Second time in nine years property has changed hands
BAY RIDGE — A Bay Ridge property that housed Salem Lutheran Church for many years has been sold for $4.65 million to the Eastern Buddhist Association in a real estate transaction that marked the second time in nine years the property has been put on the market, the Home Reporter has learned.
The Eastern Buddhist Association purchased the property at 450 67th St. from the previous owners, Saint Matthew’s Church, according to Victor Weinberger, the real estate agent who brokered the sale for RE/MAX. The closing took place earlier this month.
St. Matthew Church bought the 11,915-square-foot property, which includes a church, parsonage and auditorium, from Salem Lutheran Church in 2010 for $2.65 million. Weinberger also handled that real estate deal.
It is unusual for a religious institution to change hands twice in less than a decade, but Weinberger said St. Matthew Church wanted to sell so that church leaders could concentrate on other areas of the country. “Saint Matthew sold the church because their main churches are in California and Texas,” he told the Home Reporter in an email.
St. Matthew Church put a great deal of work into the site, spending nearly $3 million on extensive renovations of the three-story church building, including roof repairs, the installation of imported golden plated cathedral-style leafs, a new heating system and plumbing upgrades. The auditorium was renovated, along with the library and the church offices.
The Eastern Buddhist Association, a religious organization based in lower Manhattan, plans to establish a Buddhist temple at the site, according to Weinberger. The association could not be reached for comment.
Victoria Hofmo, founder of Bay Ridge Conservancy, said she was relieved to hear that the new owners will have a religious presence at the site. “I think it’s fantastic,” she told the Home Reporter. “It’s good to know that the church building is being preserved.”
Hofmo, whose group fights to preserve noteworthy buildings in the neighborhood, said churches are worth saving. “Some of the most beautiful architecture we have in Bay Ridge can be found in our religious institutions,” she said.
Salem Lutheran Church, whose members held Sunday services at the site for 65 years, had a history of opening its doors to the larger community, according to Hofmo. “I remember there was a Girl Scout troop. And the Swedish Folk Dancing Society was there,” she said.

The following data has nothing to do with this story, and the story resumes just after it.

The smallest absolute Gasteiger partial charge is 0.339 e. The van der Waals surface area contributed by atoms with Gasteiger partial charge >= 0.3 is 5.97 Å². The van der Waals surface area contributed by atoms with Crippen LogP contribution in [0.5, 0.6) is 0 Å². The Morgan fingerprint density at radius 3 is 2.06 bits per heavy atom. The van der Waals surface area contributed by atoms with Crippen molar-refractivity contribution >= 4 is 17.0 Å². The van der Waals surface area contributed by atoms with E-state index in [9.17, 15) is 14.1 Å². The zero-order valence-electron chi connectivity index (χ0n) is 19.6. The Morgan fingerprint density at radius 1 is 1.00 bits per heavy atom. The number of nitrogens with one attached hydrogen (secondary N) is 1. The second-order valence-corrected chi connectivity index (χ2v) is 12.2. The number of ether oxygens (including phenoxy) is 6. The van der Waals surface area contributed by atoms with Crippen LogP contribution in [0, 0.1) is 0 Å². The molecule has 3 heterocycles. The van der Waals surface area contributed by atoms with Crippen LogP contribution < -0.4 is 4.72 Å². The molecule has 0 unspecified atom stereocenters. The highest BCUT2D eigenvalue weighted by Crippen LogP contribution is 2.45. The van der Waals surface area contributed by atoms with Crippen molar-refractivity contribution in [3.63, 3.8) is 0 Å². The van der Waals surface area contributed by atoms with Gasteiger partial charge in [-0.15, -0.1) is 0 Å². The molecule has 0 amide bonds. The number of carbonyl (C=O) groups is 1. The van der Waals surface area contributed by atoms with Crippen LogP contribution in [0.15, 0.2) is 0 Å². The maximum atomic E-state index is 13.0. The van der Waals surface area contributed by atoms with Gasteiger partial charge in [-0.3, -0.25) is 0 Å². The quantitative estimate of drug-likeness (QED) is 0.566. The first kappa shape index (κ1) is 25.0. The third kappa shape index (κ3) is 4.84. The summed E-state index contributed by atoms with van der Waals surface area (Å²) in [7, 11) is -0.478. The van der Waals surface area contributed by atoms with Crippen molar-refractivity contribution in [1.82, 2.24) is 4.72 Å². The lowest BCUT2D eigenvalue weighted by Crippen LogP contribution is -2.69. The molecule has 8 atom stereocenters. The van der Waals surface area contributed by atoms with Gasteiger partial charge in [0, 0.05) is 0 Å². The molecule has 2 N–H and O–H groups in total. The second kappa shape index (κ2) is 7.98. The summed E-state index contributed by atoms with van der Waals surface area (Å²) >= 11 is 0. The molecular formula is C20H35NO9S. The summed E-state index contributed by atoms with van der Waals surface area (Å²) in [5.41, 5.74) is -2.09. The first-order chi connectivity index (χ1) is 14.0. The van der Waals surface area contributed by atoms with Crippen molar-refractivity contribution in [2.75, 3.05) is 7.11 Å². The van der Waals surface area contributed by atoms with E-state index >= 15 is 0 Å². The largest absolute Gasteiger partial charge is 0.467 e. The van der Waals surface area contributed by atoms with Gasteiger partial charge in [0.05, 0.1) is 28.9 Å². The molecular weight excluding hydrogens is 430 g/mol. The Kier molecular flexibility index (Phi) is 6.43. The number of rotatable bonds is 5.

The church property was on Community Board 10’s radar, according to District Manager Josephine Beckmann, who said the board often takes a close look at so-called “soft sites,” buildings that city zoning laws allow to be converted to other uses.
“The board is proactive. The community needs senior housing and schools, and the board is always looking for possible sites,” she said.
Beckmann said the 67th Street church property, situated across the street from Leif Ericson Park, “is a beautiful building that is in a great location.”
The fate of churches in the neighborhood has been an issue for more than a decade.
Bay Ridge United Methodist Church, which was located at 7002 Fourth Avenue for nearly 100 years until the congregation sold the property in 2008, was controversially demolished by a developer. Then, when the bottom fell out of the housing market, the site was sold by the developer to the city for use as a school, P.S./I.S. 30. The church was known to generations of Bay Ridge residents as the “Green Church” due to its serpentine stone exterior.
The architects designing the school incorporated the church’s clock tower into the design of the school building.
Salam Arabic Lutheran Church on Ovington Avenue, down the block from the Green Church site, was also demolished, in 2012, and housing was built on the location.
Another area church, St. John’s Episcopal Church on Fort Hamilton Parkway near Marine Avenue, has been on the market since 2014, after closing because the shrinking congregation could not sustain its use. An effort to landmark the structure has so far been unsuccessful.
Additional reporting by Helen Klein